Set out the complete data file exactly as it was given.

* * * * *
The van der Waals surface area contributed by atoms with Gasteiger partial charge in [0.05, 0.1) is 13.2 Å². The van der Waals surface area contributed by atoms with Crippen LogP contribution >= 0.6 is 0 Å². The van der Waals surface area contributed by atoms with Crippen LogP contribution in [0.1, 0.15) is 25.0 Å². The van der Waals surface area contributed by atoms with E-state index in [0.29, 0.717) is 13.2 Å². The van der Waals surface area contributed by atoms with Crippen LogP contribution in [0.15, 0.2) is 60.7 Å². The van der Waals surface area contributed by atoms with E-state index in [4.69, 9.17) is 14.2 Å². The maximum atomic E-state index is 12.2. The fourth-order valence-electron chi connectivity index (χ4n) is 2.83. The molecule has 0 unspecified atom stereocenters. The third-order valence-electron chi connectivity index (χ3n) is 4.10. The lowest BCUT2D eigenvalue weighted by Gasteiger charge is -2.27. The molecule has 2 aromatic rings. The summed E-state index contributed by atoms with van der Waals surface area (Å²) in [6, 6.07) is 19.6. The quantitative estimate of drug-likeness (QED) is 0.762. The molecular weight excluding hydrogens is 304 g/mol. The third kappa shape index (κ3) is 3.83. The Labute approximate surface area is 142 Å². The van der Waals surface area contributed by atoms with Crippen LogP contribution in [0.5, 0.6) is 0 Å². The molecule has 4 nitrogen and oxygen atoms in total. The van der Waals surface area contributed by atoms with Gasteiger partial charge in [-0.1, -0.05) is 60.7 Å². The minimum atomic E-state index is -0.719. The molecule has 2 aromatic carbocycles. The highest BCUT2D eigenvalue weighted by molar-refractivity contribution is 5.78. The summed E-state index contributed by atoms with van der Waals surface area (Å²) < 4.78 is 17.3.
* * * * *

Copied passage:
The van der Waals surface area contributed by atoms with Gasteiger partial charge in [0.05, 0.1) is 13.2 Å². The van der Waals surface area contributed by atoms with Crippen LogP contribution >= 0.6 is 0 Å². The van der Waals surface area contributed by atoms with Crippen LogP contribution in [0.1, 0.15) is 25.0 Å². The van der Waals surface area contributed by atoms with E-state index in [0.29, 0.717) is 13.2 Å². The van der Waals surface area contributed by atoms with Crippen LogP contribution in [0.15, 0.2) is 60.7 Å². The van der Waals surface area contributed by atoms with E-state index in [4.69, 9.17) is 14.2 Å². The maximum atomic E-state index is 12.2. The fourth-order valence-electron chi connectivity index (χ4n) is 2.83. The molecule has 0 unspecified atom stereocenters. The third-order valence-electron chi connectivity index (χ3n) is 4.10. The lowest BCUT2D eigenvalue weighted by Gasteiger charge is -2.27. The molecule has 2 aromatic rings. The summed E-state index contributed by atoms with van der Waals surface area (Å²) in [6, 6.07) is 19.6. The quantitative estimate of drug-likeness (QED) is 0.762. The molecular weight excluding hydrogens is 304 g/mol. The third kappa shape index (κ3) is 3.83. The Labute approximate surface area is 142 Å². The van der Waals surface area contributed by atoms with Crippen LogP contribution in [0.5, 0.6) is 0 Å². The molecule has 4 nitrogen and oxygen atoms in total. The van der Waals surface area contributed by atoms with Gasteiger partial charge in [-0.1, -0.05) is 60.7 Å². The minimum atomic E-state index is -0.719. The molecule has 2 aromatic carbocycles. The highest BCUT2D eigenvalue weighted by molar-refractivity contribution is 5.78. The summed E-state index contributed by atoms with van der Waals surface area (Å²) < 4.78 is 17.3.